Brazilian President Jair Bolsonaro has criticised his own vice-president, Hamilton Mourao, over declarations about Russia's military operations against Ukraine.

Upon arriving at Planalto Palace, Brazil’s official workplace building in Brasilia on Thursday, Mourao – a reserve army general – said Brazil is not neutral on the conflict and that it respects Ukraine sovereignty, comparing Russia’s aggression to invasion acts perpetrated by Adolf Hitler’s Germany in the late 1930s in Europe.

Later on the same day, Bolsonaro went to social media to disavow Mourao’s comments, although he did so without giving his own view on the political conflict, preferring to reaffirm a position of neutrality regarding Russia’s invasion.

“I want to make it very clear. The President is the one who talks about that subject. And the President is called Jair Messias Bolsonaro. With all due respect to the person who said that it is not his responsibility. We want peace,” Bolsonaro said.

On 16 February, Bolsonaro went to Moscow to pay a visit to Russian President Vladimir Putin, a meeting that was later criticised by the US, in which Bolsonaro expressed his “solidarity” with Russia without specifying under which circumstances.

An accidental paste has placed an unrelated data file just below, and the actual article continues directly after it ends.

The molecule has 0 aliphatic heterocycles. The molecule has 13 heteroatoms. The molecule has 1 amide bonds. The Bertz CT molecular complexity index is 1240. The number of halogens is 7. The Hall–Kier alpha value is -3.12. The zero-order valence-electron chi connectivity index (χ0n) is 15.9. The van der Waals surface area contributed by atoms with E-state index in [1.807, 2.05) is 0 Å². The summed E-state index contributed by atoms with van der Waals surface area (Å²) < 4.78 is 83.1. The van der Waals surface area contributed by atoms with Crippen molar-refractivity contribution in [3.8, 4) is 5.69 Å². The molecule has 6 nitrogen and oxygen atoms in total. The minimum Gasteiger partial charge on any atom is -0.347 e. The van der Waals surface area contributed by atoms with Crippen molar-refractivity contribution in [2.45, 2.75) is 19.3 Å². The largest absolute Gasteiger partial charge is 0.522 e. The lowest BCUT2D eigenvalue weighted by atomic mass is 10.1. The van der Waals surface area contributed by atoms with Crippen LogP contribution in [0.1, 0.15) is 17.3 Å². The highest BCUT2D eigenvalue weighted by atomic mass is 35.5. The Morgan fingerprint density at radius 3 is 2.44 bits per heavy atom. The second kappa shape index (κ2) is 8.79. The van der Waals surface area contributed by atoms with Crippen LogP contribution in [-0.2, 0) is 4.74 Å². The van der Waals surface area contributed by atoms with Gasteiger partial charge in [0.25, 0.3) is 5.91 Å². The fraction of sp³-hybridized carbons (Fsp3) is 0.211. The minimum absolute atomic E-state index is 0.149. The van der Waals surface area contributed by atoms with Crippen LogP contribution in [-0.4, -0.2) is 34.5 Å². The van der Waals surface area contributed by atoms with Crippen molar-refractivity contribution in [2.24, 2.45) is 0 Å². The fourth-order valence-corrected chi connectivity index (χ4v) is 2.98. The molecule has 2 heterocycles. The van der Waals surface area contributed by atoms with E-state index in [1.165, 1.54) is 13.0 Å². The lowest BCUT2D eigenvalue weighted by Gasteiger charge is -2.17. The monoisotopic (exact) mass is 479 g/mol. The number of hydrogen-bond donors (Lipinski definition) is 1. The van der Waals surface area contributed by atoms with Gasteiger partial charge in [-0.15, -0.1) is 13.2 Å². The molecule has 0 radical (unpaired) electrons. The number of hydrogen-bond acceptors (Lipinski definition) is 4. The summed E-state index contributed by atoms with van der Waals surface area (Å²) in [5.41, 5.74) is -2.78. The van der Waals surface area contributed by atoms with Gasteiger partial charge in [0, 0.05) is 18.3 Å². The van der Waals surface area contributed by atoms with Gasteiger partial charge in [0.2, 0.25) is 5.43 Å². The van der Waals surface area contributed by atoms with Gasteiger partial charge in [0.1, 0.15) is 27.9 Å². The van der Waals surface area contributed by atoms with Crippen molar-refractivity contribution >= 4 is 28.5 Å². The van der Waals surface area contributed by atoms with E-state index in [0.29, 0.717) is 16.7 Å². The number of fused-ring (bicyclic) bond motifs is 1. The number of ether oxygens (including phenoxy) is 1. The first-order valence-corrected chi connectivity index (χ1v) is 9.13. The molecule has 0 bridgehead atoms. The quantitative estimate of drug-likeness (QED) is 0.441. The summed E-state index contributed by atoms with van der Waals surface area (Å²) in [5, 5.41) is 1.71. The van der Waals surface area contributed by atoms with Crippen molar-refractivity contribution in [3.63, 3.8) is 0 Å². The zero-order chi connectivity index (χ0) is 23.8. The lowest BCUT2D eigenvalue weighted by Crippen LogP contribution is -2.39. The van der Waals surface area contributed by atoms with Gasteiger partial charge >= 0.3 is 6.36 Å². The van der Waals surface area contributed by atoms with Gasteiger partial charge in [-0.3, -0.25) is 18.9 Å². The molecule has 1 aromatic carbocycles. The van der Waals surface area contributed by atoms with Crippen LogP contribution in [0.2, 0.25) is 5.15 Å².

Even though Bolsonaro refrained from condemning Putin’s decision to invade Ukraine, he said Brazil is taking action to protect its citizens living in the country, with the Kyiv embassy open to shelter any Brazilian nationals that decide to seek protection from the attacks.

Following his trip to Russia, he went straight to Budapest to meet Hungary’s ultra conservative Prime Minister Viktor Orban.

Bolsonaro was also a strong supporter of former US President Donald Trump and was one of the last global leaders to recognise Joe Biden’s victory in the US presidential elections in late 2020.

The relationship between Bolsonaro and Mourao has been shaky for quite some time, with both disagreeing on several key topics from handling of the Covid-19 pandemic to Brazil’s political ties.

Mourao recently said it has no intention to take part in Bolsonaro’s plans for re-election later this year and instead will run for a seat in the Brazilian Senate through Rio Grande do Sul state.

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